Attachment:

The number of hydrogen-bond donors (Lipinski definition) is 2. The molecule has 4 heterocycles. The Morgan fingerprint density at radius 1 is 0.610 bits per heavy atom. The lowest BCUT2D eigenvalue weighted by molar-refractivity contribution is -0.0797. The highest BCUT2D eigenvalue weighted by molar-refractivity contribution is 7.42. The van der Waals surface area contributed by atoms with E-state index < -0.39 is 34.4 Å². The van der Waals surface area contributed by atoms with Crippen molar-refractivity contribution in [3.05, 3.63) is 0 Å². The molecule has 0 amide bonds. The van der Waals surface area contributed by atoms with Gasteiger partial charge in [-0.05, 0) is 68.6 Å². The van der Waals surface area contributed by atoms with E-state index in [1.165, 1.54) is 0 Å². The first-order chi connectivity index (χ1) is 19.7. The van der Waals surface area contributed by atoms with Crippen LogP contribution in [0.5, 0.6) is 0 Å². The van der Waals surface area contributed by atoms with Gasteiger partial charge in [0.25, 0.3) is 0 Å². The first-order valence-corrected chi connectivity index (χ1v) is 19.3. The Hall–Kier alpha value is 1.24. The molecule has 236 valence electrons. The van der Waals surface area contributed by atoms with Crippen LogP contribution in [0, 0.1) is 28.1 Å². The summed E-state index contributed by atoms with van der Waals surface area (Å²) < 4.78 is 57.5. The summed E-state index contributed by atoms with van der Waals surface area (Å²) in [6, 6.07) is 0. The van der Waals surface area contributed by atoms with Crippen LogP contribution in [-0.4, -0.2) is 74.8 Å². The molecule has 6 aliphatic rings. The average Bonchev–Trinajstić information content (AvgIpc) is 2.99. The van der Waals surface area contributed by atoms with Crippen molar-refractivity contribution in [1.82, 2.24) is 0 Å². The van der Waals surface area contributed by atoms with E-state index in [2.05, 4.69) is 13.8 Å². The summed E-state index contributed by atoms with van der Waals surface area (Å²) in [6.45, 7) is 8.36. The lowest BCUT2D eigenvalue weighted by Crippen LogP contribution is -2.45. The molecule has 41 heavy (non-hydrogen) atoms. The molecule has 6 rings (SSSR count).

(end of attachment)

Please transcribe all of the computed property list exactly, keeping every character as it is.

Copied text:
The number of hydrogen-bond donors (Lipinski definition) is 2. The molecule has 4 heterocycles. The Morgan fingerprint density at radius 1 is 0.610 bits per heavy atom. The lowest BCUT2D eigenvalue weighted by molar-refractivity contribution is -0.0797. The highest BCUT2D eigenvalue weighted by molar-refractivity contribution is 7.42. The van der Waals surface area contributed by atoms with E-state index < -0.39 is 34.4 Å². The van der Waals surface area contributed by atoms with Crippen molar-refractivity contribution in [3.05, 3.63) is 0 Å². The molecule has 0 amide bonds. The van der Waals surface area contributed by atoms with Gasteiger partial charge in [-0.05, 0) is 68.6 Å². The van der Waals surface area contributed by atoms with E-state index in [1.165, 1.54) is 0 Å². The first-order chi connectivity index (χ1) is 19.7. The van der Waals surface area contributed by atoms with Crippen LogP contribution in [0.5, 0.6) is 0 Å². The van der Waals surface area contributed by atoms with Gasteiger partial charge in [0.25, 0.3) is 0 Å². The first-order valence-corrected chi connectivity index (χ1v) is 19.3. The Hall–Kier alpha value is 1.24. The molecule has 236 valence electrons. The van der Waals surface area contributed by atoms with Crippen LogP contribution in [0, 0.1) is 28.1 Å². The summed E-state index contributed by atoms with van der Waals surface area (Å²) < 4.78 is 57.5. The summed E-state index contributed by atoms with van der Waals surface area (Å²) in [6, 6.07) is 0. The van der Waals surface area contributed by atoms with Crippen LogP contribution in [-0.4, -0.2) is 74.8 Å². The molecule has 6 aliphatic rings. The average Bonchev–Trinajstić information content (AvgIpc) is 2.99. The van der Waals surface area contributed by atoms with Crippen molar-refractivity contribution in [1.82, 2.24) is 0 Å². The van der Waals surface area contributed by atoms with E-state index in [2.05, 4.69) is 13.8 Å². The summed E-state index contributed by atoms with van der Waals surface area (Å²) in [6.45, 7) is 8.36. The lowest BCUT2D eigenvalue weighted by Crippen LogP contribution is -2.45. The molecule has 41 heavy (non-hydrogen) atoms. The molecule has 6 rings (SSSR count).